‘A PRINCESS IN MY REFLECTION’: A promise fulfilled
Four years ago, Roberta Cykon, a Youngstown State University senior, was working as a life coach at a women’s prison when she became close to Tammy Brewster, one of the inmates.
“One day, she walked into our coaching session, and she was very depressed, sad and felt unworthy,” Cykon said. “We were standing in front of a two-way mirror. I stood behind her and said, ‘Tammy, look. Do you see who you are? You are God’s daughter, a princess in the reflection.’ She smiled at me, and I said, ‘Tammy, I am going to write a book and name it ‘Princess In My Reflection’ just for you.’ And so I did.”
Cykon kept her promise to Brewster, and after three and a half years, “Princess in My Reflection,” Cykon’s children’s book, was released in December by her own life-coaching business, Motivation For You, LLC.
In “Princess in My Reflection,” a teenage girl named Tammy is constantly depressed and aspires to find harmony, happiness and a stronger sense of self-esteem. After Tammy begins to pray to God, she acquires a stronger relationship with him, leading her to experience a spiritual awakening. She is then granted the ability to view herself as a princess and learns to love herself and recognize her inner beauty.
Cykon said the road to getting the book published was not easy.
“I had one person tell me that my book will never go anywhere and that the story does not make sense,” she said. “I showed one of the ambassadors at my Integrity Beauty [Women of Excellence] program for some feedback and she gave me the idea about making the book for children instead of women so that the story could benefit children and the mothers reading the book as well.”
After figuring out the details of the story, Cykon began to seek out an illustrator to help bring her book to life. While illustrators continuously dropped out of the project, Cykon did not know where to look for help until she met Amy Hermance, a graphic design major, in Kilcawley Center’s Dunkin Donuts.
“I was telling her about this vision I had about a woman who was depressed, naked and shamed and also being loved by a woman who was beautiful, whole and had a gown and tiara on her head in the form of a mirror image,” Cykon said. “Amy made exactly what I wanted, and that is when I asked her to be the illustrator. I was so blessed when she decided to help me, and she was exactly what I wanted.”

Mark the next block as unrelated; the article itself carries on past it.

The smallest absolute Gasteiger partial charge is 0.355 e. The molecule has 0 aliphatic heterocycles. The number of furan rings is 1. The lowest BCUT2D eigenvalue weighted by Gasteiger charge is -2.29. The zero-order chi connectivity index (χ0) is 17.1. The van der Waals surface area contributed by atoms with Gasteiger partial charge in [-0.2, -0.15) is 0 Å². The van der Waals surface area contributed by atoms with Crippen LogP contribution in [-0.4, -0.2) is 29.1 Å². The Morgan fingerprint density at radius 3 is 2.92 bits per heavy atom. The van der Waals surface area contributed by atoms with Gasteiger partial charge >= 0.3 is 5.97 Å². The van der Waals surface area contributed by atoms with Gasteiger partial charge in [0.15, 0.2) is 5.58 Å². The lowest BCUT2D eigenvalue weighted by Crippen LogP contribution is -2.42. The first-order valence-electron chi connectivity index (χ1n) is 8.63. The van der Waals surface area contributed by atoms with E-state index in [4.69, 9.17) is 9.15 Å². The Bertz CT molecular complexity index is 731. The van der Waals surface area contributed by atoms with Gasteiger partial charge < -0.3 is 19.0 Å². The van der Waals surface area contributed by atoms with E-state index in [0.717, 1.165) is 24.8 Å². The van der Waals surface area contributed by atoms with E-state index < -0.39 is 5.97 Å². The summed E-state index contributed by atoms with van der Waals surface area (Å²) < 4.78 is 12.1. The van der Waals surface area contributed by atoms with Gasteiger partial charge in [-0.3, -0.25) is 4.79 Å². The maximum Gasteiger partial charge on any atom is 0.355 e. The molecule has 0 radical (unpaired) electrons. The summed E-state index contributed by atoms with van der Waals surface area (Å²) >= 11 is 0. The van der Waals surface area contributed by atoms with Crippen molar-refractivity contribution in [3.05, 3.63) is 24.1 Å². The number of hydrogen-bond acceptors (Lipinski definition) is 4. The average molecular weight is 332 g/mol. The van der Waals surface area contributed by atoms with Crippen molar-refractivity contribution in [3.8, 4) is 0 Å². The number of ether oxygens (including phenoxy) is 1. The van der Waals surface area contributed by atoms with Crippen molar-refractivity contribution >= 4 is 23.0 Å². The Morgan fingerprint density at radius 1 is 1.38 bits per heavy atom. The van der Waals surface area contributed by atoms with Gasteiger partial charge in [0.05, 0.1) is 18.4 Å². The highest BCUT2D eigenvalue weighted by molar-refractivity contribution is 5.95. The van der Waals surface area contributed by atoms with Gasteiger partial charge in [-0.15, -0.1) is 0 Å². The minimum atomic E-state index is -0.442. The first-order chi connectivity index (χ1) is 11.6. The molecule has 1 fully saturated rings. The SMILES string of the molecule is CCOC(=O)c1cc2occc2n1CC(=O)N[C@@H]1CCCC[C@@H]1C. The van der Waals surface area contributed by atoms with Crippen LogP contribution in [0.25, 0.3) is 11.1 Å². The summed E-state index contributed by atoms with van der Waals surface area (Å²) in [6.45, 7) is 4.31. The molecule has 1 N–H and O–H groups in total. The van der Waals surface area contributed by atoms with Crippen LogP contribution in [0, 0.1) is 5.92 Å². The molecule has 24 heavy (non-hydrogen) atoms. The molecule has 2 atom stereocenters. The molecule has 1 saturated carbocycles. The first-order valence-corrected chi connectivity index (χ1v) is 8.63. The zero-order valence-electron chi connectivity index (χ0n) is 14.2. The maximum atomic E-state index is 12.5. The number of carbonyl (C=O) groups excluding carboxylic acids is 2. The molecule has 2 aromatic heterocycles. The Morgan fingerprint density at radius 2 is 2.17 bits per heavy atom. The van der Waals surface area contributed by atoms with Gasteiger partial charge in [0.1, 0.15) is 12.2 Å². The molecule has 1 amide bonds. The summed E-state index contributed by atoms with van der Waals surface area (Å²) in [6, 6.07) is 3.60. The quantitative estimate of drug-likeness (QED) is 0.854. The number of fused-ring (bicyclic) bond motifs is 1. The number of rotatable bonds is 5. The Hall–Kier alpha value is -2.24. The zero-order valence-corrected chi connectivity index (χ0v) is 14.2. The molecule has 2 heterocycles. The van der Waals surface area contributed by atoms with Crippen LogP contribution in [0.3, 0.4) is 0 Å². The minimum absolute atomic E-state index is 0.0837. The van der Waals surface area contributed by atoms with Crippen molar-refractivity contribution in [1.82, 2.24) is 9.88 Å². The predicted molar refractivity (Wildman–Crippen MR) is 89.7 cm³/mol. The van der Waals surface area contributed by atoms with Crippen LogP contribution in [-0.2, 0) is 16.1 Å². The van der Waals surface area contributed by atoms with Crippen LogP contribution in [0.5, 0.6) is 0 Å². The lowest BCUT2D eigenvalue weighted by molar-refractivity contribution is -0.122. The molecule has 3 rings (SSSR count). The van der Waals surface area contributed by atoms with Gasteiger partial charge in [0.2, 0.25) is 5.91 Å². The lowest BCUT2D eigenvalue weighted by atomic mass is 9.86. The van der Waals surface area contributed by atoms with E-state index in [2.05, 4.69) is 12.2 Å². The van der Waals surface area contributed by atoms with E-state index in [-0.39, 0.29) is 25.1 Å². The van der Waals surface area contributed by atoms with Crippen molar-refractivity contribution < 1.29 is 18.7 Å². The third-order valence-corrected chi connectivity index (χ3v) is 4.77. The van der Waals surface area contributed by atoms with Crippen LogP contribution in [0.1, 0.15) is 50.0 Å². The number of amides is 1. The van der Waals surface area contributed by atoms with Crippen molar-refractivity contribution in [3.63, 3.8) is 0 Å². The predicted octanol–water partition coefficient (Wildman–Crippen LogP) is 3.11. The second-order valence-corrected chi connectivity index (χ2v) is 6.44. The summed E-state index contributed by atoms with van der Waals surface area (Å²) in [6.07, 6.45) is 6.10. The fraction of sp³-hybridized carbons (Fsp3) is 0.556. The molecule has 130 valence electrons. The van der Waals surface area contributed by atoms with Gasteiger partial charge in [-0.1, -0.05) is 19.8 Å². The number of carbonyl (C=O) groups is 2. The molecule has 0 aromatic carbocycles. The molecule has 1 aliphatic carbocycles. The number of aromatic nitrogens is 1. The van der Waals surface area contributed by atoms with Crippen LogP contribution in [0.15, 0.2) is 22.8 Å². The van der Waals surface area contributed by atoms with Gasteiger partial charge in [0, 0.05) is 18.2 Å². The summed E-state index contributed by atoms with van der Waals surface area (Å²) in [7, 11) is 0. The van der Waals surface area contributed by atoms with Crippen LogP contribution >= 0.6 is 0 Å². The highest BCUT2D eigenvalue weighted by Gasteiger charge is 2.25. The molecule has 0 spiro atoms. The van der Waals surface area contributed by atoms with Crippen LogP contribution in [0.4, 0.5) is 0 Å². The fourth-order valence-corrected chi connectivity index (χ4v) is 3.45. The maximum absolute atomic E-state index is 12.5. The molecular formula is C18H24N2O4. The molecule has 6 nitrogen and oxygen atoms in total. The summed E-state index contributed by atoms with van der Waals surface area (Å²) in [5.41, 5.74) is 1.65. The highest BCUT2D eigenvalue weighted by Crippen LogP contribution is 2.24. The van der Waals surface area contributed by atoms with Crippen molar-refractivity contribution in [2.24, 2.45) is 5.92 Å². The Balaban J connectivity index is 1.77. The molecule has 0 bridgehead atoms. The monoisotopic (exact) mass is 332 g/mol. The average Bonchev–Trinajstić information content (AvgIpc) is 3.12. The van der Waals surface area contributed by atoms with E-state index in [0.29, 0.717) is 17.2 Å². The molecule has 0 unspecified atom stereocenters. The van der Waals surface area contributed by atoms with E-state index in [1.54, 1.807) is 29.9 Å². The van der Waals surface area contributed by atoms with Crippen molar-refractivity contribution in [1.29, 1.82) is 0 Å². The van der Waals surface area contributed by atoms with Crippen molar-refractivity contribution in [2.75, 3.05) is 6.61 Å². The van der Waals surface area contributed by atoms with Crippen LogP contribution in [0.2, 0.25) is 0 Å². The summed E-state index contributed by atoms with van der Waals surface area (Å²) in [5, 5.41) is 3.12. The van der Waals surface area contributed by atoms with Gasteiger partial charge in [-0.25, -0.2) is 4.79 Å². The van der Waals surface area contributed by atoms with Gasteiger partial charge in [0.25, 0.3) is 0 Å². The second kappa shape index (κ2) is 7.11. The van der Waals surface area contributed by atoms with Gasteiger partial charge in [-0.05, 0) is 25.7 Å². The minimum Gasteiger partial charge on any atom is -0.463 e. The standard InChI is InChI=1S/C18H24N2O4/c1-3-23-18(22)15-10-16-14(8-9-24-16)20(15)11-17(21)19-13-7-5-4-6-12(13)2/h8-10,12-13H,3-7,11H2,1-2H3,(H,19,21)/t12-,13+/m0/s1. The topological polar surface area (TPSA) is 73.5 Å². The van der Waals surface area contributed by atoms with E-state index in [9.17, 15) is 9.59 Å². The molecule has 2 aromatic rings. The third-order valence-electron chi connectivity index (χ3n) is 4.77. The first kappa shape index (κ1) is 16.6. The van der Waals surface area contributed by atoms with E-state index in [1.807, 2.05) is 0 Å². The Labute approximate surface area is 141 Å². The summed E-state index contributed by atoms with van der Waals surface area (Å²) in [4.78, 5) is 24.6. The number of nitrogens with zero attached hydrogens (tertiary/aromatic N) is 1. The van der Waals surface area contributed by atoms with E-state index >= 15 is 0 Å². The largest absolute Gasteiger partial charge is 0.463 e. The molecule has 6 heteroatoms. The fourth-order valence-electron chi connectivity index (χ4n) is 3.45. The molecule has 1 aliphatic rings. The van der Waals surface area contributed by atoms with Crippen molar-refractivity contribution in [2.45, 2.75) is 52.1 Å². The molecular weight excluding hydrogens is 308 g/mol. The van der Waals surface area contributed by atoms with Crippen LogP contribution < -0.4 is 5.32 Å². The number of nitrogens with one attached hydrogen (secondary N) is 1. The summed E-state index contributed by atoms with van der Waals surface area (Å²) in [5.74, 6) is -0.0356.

Hermance said that she also felt very blessed to have met Cykon that day in Kilcawley Center.
“What made me choose to work with her is the fact that in a day and age where so many Christians are shown to be heartless toward groups unlike their own, Roberta was instead curious, caring and encouraging of others to be who they are and love themselves as much as God might,” Hermance said. “I found that quite a worthy cause to support.”
“Princess in My Reflection” has been sold across the Youngstown area and is being sold at the Zephyr Gallery at the Tropicana Casino Hotel in Atlantic City, New Jersey. Cykon is also offering purchases to YSU students for $10. From each sale, she will donate $1 to the YSU Social Worker Association until the end of March. “Princess in My Reflection” is also available at the YSU Bookstore.
Cykon said that she has gotten great feedback and hopes that everyone will enjoy the story.
“So many people are so troubled by the media and what others think of them that I want them to know that they are worthy right where they are in life,” Cykon said. “I speak to thousands of women a year — speaking at conferences and teaching workshops on reinventing your life and turning your pain into purpose. It is my goal to help women use their testimony to inspire others. So far, I have been blessed and that is exactly what I am doing, one women at a time.”
Hermance said she hopes “Princess in My Reflection” will help young girls learn that it is OK to think well of yourself and have a strong self-confidence.
“Thinking well of yourself is something that girls especially are not granted, as we live in a society that two-facedly claims one should love themselves and then calls it arrogant to claim yourself beautiful in the same breath,” Hermance said. “In this story, there’s the admission to finding oneself beautiful, and rather than basing this ideal on comparison, the reader is encouraged to help others find their own beauty, rather than put down others in the process.”